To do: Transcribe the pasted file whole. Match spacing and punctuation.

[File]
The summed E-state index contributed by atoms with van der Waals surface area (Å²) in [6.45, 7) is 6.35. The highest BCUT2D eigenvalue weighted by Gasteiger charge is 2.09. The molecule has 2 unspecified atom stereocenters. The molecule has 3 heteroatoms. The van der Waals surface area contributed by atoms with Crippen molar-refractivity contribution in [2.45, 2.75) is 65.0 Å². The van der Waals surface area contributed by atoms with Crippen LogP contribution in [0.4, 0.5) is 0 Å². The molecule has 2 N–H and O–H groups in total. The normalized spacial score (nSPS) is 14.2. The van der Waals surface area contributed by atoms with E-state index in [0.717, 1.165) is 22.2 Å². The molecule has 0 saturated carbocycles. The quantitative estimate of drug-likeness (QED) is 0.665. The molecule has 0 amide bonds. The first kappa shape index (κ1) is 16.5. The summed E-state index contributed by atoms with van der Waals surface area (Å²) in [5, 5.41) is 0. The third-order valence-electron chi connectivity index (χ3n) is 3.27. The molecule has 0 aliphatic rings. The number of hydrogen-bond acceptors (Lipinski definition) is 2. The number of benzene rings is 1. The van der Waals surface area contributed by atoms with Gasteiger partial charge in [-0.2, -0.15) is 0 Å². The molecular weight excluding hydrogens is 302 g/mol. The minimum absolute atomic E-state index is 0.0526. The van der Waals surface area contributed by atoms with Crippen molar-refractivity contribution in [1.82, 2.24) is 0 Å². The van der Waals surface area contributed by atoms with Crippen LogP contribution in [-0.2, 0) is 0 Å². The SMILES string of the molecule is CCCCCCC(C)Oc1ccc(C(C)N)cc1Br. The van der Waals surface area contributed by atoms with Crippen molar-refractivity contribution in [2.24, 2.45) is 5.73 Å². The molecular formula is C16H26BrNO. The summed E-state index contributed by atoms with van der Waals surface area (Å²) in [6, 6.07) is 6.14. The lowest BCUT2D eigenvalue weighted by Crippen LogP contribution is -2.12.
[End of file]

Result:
The summed E-state index contributed by atoms with van der Waals surface area (Å²) in [6.45, 7) is 6.35. The highest BCUT2D eigenvalue weighted by Gasteiger charge is 2.09. The molecule has 2 unspecified atom stereocenters. The molecule has 3 heteroatoms. The van der Waals surface area contributed by atoms with Crippen molar-refractivity contribution in [2.45, 2.75) is 65.0 Å². The van der Waals surface area contributed by atoms with Crippen LogP contribution in [0.4, 0.5) is 0 Å². The molecule has 2 N–H and O–H groups in total. The normalized spacial score (nSPS) is 14.2. The van der Waals surface area contributed by atoms with E-state index in [0.717, 1.165) is 22.2 Å². The molecule has 0 saturated carbocycles. The quantitative estimate of drug-likeness (QED) is 0.665. The molecule has 0 amide bonds. The first kappa shape index (κ1) is 16.5. The summed E-state index contributed by atoms with van der Waals surface area (Å²) in [5, 5.41) is 0. The third-order valence-electron chi connectivity index (χ3n) is 3.27. The molecule has 0 aliphatic rings. The number of hydrogen-bond acceptors (Lipinski definition) is 2. The number of benzene rings is 1. The van der Waals surface area contributed by atoms with Gasteiger partial charge in [-0.2, -0.15) is 0 Å². The molecular weight excluding hydrogens is 302 g/mol. The minimum absolute atomic E-state index is 0.0526. The van der Waals surface area contributed by atoms with Crippen molar-refractivity contribution in [1.82, 2.24) is 0 Å². The van der Waals surface area contributed by atoms with Crippen LogP contribution in [-0.2, 0) is 0 Å². The SMILES string of the molecule is CCCCCCC(C)Oc1ccc(C(C)N)cc1Br. The van der Waals surface area contributed by atoms with Crippen molar-refractivity contribution in [2.24, 2.45) is 5.73 Å². The molecular formula is C16H26BrNO. The summed E-state index contributed by atoms with van der Waals surface area (Å²) in [6, 6.07) is 6.14. The lowest BCUT2D eigenvalue weighted by Crippen LogP contribution is -2.12.